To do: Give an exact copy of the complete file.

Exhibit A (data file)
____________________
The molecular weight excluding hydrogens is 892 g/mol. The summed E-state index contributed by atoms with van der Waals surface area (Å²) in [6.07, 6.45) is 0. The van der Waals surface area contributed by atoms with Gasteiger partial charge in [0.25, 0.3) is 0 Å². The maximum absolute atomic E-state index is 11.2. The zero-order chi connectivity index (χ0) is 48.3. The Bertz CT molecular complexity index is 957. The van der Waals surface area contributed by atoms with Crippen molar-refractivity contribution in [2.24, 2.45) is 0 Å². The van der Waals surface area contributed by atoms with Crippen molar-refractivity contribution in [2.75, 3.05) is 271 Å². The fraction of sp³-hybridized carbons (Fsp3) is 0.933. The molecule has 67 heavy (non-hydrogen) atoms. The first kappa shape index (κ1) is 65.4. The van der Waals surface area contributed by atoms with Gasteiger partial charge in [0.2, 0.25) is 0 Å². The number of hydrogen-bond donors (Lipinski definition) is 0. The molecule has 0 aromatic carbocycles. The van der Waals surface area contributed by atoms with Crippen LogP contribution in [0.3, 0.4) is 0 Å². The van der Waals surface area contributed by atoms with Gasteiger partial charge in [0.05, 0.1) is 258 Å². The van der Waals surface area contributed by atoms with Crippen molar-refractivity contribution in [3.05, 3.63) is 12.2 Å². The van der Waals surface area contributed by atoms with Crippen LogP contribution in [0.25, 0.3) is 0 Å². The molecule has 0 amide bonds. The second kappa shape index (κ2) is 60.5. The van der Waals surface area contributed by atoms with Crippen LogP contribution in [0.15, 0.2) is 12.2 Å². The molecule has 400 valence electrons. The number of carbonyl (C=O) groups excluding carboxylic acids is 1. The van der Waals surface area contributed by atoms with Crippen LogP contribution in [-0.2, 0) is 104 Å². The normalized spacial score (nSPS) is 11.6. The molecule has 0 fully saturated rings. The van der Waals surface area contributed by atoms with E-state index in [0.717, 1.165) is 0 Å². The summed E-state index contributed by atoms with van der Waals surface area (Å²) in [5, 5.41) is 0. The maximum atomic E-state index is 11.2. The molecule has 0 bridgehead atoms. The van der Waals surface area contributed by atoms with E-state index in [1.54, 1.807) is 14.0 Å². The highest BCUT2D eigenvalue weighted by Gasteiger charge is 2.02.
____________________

The molecular weight excluding hydrogens is 892 g/mol. The summed E-state index contributed by atoms with van der Waals surface area (Å²) in [6.07, 6.45) is 0. The van der Waals surface area contributed by atoms with Gasteiger partial charge in [0.25, 0.3) is 0 Å². The maximum absolute atomic E-state index is 11.2. The zero-order chi connectivity index (χ0) is 48.3. The Bertz CT molecular complexity index is 957. The van der Waals surface area contributed by atoms with Crippen molar-refractivity contribution in [2.24, 2.45) is 0 Å². The van der Waals surface area contributed by atoms with Crippen molar-refractivity contribution in [2.75, 3.05) is 271 Å². The fraction of sp³-hybridized carbons (Fsp3) is 0.933. The molecule has 67 heavy (non-hydrogen) atoms. The first kappa shape index (κ1) is 65.4. The van der Waals surface area contributed by atoms with Gasteiger partial charge in [0.2, 0.25) is 0 Å². The number of hydrogen-bond donors (Lipinski definition) is 0. The molecule has 0 aromatic carbocycles. The van der Waals surface area contributed by atoms with Crippen LogP contribution in [0.3, 0.4) is 0 Å². The van der Waals surface area contributed by atoms with Gasteiger partial charge in [0.05, 0.1) is 258 Å². The van der Waals surface area contributed by atoms with Crippen molar-refractivity contribution in [3.05, 3.63) is 12.2 Å². The van der Waals surface area contributed by atoms with Crippen LogP contribution in [0.25, 0.3) is 0 Å². The molecule has 0 amide bonds. The second kappa shape index (κ2) is 60.5. The van der Waals surface area contributed by atoms with Crippen LogP contribution in [0.15, 0.2) is 12.2 Å². The molecule has 400 valence electrons. The number of carbonyl (C=O) groups excluding carboxylic acids is 1. The van der Waals surface area contributed by atoms with Crippen LogP contribution in [-0.2, 0) is 104 Å². The normalized spacial score (nSPS) is 11.6. The molecule has 0 fully saturated rings. The van der Waals surface area contributed by atoms with E-state index in [0.717, 1.165) is 0 Å². The summed E-state index contributed by atoms with van der Waals surface area (Å²) in [5, 5.41) is 0. The maximum atomic E-state index is 11.2. The molecule has 0 bridgehead atoms. The van der Waals surface area contributed by atoms with E-state index in [1.54, 1.807) is 14.0 Å². The highest BCUT2D eigenvalue weighted by Gasteiger charge is 2.02.